Born in Hartford, Conn., in 1867, George S. Calhoun moved West with his parents in 1888, eventually making Grants Pass his home where he operated a grocery store.
The Calhoun Grocery Co. became well known with its horse and buggy parked in front of the store waiting to make a delivery. It advertised itself as a store that would “always have what you wanted to eat for yourself, your horse or cow.”
Three cans of string beans, peas, corn or tomatoes could be bought for 25 cents, today’s equivalent of $4.07, even though the store admitted they were not their best brands of canned goods. They also sold clover, wheat, grass, hay, rolled barley and other such items. Grocery stores did not have refrigeration so people made frequent runs to the stores.
Calhoun moved to California for two years, but returned to Grants Pass and opened a men’s clothing store called the George S. Calhoun Co. At Christmas, he offered a free turkey with every suit ordered on Monday or Tuesday and urged customers to “Keep your money west of the Rocky Mountains.”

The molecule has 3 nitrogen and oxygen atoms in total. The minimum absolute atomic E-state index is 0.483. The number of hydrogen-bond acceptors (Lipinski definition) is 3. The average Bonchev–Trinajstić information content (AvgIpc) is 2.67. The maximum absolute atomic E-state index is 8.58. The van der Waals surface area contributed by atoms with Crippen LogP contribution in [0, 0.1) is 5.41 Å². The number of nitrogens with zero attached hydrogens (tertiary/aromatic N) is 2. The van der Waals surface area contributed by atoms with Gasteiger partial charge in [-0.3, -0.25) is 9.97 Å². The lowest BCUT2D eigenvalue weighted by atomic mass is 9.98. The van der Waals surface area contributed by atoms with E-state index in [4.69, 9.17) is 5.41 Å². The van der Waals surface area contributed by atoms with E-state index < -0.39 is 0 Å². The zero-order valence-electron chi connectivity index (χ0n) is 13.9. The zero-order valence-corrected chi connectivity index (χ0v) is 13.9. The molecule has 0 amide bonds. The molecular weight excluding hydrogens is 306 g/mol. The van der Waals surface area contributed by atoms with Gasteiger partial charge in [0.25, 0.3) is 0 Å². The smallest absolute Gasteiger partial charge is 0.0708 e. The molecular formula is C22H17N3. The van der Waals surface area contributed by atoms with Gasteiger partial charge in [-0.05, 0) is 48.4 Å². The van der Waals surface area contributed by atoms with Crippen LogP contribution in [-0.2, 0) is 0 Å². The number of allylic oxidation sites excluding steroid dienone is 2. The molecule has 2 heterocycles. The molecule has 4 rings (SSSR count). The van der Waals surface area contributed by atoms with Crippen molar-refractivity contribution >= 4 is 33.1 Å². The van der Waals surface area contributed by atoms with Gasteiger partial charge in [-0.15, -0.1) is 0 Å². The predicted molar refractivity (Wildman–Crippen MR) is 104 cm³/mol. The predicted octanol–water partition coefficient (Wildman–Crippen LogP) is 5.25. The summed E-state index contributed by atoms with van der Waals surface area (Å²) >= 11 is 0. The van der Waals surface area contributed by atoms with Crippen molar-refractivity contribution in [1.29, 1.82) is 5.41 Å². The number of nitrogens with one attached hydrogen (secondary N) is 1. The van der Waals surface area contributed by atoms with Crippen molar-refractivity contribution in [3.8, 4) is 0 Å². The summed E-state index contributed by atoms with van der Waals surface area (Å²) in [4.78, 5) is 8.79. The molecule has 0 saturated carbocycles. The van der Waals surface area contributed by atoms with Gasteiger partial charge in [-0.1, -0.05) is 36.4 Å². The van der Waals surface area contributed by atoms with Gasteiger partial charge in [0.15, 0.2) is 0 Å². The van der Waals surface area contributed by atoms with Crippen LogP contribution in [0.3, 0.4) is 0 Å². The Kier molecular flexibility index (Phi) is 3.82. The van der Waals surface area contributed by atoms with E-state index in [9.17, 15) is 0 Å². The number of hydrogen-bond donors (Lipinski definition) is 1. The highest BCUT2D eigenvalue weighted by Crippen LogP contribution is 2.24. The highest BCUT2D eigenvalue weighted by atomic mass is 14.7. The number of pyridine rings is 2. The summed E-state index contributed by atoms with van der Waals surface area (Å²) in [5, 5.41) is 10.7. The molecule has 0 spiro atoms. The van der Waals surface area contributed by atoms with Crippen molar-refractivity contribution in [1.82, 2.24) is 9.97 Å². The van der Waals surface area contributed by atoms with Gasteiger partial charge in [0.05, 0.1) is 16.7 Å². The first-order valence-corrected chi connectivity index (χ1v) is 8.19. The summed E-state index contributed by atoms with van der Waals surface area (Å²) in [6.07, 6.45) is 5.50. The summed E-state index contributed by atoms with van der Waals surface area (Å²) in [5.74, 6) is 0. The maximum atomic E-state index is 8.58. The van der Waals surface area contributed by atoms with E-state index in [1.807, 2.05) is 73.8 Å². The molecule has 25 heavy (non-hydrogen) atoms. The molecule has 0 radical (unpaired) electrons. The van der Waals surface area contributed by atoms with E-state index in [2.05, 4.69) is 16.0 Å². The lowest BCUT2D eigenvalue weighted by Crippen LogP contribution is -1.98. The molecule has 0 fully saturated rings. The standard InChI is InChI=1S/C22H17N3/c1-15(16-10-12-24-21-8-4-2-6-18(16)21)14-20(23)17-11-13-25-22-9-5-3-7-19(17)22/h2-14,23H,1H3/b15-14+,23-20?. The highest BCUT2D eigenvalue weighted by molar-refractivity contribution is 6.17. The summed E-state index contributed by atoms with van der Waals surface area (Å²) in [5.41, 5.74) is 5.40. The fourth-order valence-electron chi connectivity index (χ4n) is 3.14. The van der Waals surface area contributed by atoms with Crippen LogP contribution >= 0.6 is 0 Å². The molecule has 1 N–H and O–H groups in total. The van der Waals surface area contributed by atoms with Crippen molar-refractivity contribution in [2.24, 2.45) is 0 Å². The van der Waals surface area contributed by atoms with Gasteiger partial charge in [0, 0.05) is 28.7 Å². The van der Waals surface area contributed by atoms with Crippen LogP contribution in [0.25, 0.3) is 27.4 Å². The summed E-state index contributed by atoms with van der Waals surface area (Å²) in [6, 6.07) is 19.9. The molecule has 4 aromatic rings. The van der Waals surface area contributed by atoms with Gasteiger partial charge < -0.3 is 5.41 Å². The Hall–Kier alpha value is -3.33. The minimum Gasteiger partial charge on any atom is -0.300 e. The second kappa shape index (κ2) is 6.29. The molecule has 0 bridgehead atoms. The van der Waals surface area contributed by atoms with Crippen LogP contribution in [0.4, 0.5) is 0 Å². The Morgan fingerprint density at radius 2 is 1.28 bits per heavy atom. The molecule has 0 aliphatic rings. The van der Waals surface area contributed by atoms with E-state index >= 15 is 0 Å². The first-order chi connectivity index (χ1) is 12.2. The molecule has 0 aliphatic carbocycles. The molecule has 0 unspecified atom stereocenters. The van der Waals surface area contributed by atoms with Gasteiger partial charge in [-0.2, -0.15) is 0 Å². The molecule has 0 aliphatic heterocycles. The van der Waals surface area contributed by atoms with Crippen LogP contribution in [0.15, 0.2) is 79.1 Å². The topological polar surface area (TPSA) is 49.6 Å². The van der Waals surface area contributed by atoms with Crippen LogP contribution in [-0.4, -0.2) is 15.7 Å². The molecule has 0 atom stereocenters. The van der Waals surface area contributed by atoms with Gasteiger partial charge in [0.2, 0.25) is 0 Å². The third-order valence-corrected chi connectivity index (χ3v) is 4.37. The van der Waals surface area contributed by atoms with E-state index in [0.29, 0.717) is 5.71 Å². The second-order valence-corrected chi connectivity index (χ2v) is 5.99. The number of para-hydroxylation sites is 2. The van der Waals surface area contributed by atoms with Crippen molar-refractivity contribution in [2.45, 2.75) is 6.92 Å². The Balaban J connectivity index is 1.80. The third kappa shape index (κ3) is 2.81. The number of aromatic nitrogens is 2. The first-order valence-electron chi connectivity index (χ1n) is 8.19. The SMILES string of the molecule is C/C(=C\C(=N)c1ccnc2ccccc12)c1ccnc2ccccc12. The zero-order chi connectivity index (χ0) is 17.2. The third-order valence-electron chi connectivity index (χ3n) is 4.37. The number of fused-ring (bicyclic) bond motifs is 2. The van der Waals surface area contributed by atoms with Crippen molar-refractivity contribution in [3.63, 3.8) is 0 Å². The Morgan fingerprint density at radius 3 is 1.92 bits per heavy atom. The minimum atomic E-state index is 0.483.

Sources: LaPlante, Margaret. Images of America Josephine County. Charleston, SC, Arcadia Publishing, 2016, pp. 61-63; Atwood, Kay. "Calhoun, George House." National Register of Historic Places Inventory---Nomination Form, US Dept of the Interior, 8 Oct. 1980, heritagedata.prd.state.or.us/historic/index.cfm?do=main.loadFile&load=NR. Accessed 28 May 2018; "Calhoun, George." Biographies of Citizens of Josephine County, Chapman Publ. Co., 1904, www.genealogytrails.com/ore/josephine/bio.html. Accessed 28 May 2018.